Such was the invention of mezzotinto, according to lord Orford, Mr. Evelyn, and Mr. Vertue; but the baron Heinnekin affirms that “it was not prince Rupert who invented the art of engraving in mezzotinto, as Vertue and several other authors pretend to say; but it was the lieutenant colonel de Siegen, an officer in the service of the landgrave of Hesse, who first engraved in this manner; and the prink which he produced was a portrait of the princess Amelia Elizabeth of Hesse, engraved as early as the year 1643. Prince Rupert, he adds, learned the secret from this gentleman, and brought it into England when he came over the second time with Charles II.” Mr. Strutt, who makes this quotation, says, that he has not seen the print thus spoken of by the baron: and the precise date of prince Rupert’s discovery is no where mentioned. But if a mezzotinto engraving dated seventeen years before the restoration can be produced, and the date be genuine, it certainly goes far toward proving Heinnekin’s assertion. Vertue acknowledges to have seen an oval head of Leopold William, archduke of Austria, in mezzotinto, that was dated in 1656, which he esteems the earliest. It is inscribed “Theodorus Casparus a Furstenburgh canonicus ad vivum pinxit et fecit” but this argues little against prince Rupert’s discovery, since it is quite within probability that Casparus might have learned the art from the prince or Vaillant during their residence in the Low Countries.

The earliest of Rupert’s engravings in mezzotinto, that is now extant, is dated in 1658. It is an half length figure i’rom Spagnoletto: the subject, an executioner holding a sword in one hand, and in the other a head, which is probably intended for that of John the Baptist, and upon the sword are the initials R. P. F. surmounted with a coronet. It is further distinguished by the following inscription on a tablet beneath, “Sp in Rvp. P. fecit. Francofurti. anno 1658 M. A. P. M.| Prince Rupert died at his house in Spring Gardens, Nov, 29, 1682, and was interred in Henry the Vllth’s chapel, regretted as one whose aim in all his actions and all his accomplishments was the public good. He was a great promoter of the trade to Africa, and a principal protector of the Royal African Company; as a proof of which, before the first Dutch war in this reign, he offered his majesty to sail with a squadron to the coast of Guinea, in order to vindicate the honour of the crown, assert the just rights of the company, and redress the injuries done to the nation; but the king, unwilling to hazard his person at such a distance, and in so sickly a climate, though he received the motion kindly, would not consent to it, but contented himself with taking an officer of his recommendation (captain Holmes), under whom the squadron was sent. He was an active member of the council of trade. It was owing to his solicitations, after being at great expence, not only in the inquiry into the value, but in sending ships thither, that the Hudson’s Bay Company was erected, of which he was the first governor appointed by the charter. In memory of him, a considerable opening on the east side of that bay, in Terra de Labrador, is called Rupert’s river. In general, his highness was a great friend to seamen, and to all learned, ingenious, and public-spirited persons, and assisted them with his purse, as well as afforded them his countenance. He was concerned in the patent for annealed cannon, in a glass-house, and other undertakings for acquiring or improving manufactures. Strict justice has been done to his highness’s many virtues, and amiable qualities, in that excellent character of him by bishop Sprat. In respect to his private life, he was so just, so beneficent, so courteous, that his memory remained dear to all who knew him. “This,” observes Campbell, “I say of my own knowledge; having often heard old people in Berkshire speak in raptures of prince Rupert.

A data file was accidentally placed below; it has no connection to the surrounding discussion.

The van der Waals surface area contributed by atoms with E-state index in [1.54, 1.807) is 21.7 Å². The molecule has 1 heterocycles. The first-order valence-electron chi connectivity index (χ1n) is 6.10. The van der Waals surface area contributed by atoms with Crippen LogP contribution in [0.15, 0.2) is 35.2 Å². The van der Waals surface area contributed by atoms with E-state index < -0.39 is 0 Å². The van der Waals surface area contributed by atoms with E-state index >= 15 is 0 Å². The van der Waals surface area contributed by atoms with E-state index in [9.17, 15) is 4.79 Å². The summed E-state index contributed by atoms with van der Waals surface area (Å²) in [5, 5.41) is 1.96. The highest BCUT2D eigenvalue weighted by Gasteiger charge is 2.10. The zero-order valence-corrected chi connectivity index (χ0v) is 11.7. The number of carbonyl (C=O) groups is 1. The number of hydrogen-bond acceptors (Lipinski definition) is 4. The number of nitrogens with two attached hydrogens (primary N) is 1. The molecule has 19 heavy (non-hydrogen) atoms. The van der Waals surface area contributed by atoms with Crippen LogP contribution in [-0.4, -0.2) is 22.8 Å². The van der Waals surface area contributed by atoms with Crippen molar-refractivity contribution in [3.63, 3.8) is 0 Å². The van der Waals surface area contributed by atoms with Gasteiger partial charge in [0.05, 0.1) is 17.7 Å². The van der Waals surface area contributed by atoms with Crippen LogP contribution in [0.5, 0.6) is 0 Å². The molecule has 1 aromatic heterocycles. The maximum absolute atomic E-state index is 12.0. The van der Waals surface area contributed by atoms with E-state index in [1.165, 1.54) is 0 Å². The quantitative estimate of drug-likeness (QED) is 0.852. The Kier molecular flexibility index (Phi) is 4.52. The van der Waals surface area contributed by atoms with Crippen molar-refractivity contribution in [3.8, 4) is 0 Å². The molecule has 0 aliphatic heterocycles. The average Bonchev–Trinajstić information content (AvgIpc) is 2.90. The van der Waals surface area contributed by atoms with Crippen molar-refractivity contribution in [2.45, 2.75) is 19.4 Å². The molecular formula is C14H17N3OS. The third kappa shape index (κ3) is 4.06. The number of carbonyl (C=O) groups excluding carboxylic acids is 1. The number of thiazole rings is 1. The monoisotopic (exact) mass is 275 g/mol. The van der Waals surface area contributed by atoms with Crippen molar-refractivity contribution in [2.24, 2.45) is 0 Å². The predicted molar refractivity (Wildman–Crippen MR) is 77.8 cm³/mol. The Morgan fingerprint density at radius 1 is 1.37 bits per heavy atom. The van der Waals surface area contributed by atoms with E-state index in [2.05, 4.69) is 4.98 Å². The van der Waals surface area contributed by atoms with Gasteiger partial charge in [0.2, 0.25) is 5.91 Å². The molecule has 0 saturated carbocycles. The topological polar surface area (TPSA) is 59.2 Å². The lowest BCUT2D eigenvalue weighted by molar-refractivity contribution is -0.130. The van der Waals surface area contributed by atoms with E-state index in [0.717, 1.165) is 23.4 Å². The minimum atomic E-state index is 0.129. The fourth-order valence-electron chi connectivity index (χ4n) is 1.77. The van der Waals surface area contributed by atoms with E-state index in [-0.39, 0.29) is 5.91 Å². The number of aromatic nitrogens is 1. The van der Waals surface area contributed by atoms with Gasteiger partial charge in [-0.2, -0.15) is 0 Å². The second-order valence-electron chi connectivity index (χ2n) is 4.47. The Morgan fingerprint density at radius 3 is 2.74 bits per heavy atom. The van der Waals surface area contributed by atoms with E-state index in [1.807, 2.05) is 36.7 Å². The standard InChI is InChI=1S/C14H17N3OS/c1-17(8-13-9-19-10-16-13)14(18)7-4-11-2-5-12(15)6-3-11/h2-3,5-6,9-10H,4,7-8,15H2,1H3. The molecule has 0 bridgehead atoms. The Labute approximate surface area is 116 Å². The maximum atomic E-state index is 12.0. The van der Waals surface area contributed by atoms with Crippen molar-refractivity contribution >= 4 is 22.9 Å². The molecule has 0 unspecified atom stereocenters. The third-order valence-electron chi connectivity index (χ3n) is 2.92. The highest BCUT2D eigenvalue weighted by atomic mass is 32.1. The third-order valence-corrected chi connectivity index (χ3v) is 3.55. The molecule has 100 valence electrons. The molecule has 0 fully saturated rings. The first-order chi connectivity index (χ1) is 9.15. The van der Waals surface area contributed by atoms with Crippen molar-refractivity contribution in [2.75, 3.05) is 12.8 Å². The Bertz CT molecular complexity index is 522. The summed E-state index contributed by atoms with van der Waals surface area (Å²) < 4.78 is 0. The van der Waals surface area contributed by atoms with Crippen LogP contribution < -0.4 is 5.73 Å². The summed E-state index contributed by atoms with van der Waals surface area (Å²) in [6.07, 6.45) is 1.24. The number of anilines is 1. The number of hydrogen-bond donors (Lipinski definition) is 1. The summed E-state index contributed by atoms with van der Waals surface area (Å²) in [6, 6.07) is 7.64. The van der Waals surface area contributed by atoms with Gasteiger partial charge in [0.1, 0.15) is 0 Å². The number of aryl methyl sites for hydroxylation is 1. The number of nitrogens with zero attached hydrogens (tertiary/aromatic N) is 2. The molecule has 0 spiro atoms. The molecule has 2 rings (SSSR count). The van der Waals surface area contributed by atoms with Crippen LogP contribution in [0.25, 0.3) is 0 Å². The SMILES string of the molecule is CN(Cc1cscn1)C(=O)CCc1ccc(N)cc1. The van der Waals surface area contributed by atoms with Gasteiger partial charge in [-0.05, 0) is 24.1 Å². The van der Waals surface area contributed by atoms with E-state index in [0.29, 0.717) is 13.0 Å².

After his death his collection of pictures was sold by auction; but his jewels, which were appraised by three jewellers at 20,000l. were disposed of by way of lottery, as appears by the Gazette 1683, Nos. 1864, 1873, &c. The tickets were 5l. each, and the largest prize a great pearl necklace valued at 8000l. The lowest prizes were valued at IQQl. The advertisement states that this lottery was to be “drawn in his majesty’s presence, who is pleased to declare that he himself will see all the prizes put in among | the blanks, and that the whole shall be managed with all equity and fairness, nothing being intended but the sale of the jewels at a moderate value.

Prince Rupert, who never was married, left a natural son, usually called Dudley Rupert, by a daughter of Henry Bard viscount Beilemont, though styled in his father’s last will and testament Dudley Bard. He was educated at Eton school, and afterwards placed under the care of that celebrated mathematician sir Jonas Moore at the Tower. Here he continued till the demise of the prince, when he made a tour into Germany to take possession of a considerable fortune which had been bequeathed to him. He was very kindly received by the Palatine family, to whom he had the honour of being so nearly allied. In 1686 he made a campaign in Hungary, and distinguished himself at the siege of Buda, where he had the misfortune to lose his life, in the month of July or August, in a desperate attempt made by some English gentlemen upon the fortifications of that city, in the twentieth year of his age; and, though so young, he had signalized his courage in such an extraordinary manner, that his death was exceedingly regretted. 1

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Sir George Bromley’s “Collection of Original Royal Letters,1787, 8vo. Campbell’s Lives of the Admirals. Walpole’s Anecdotes. —Strutt’s Dict. fcees’s Cyclopædia.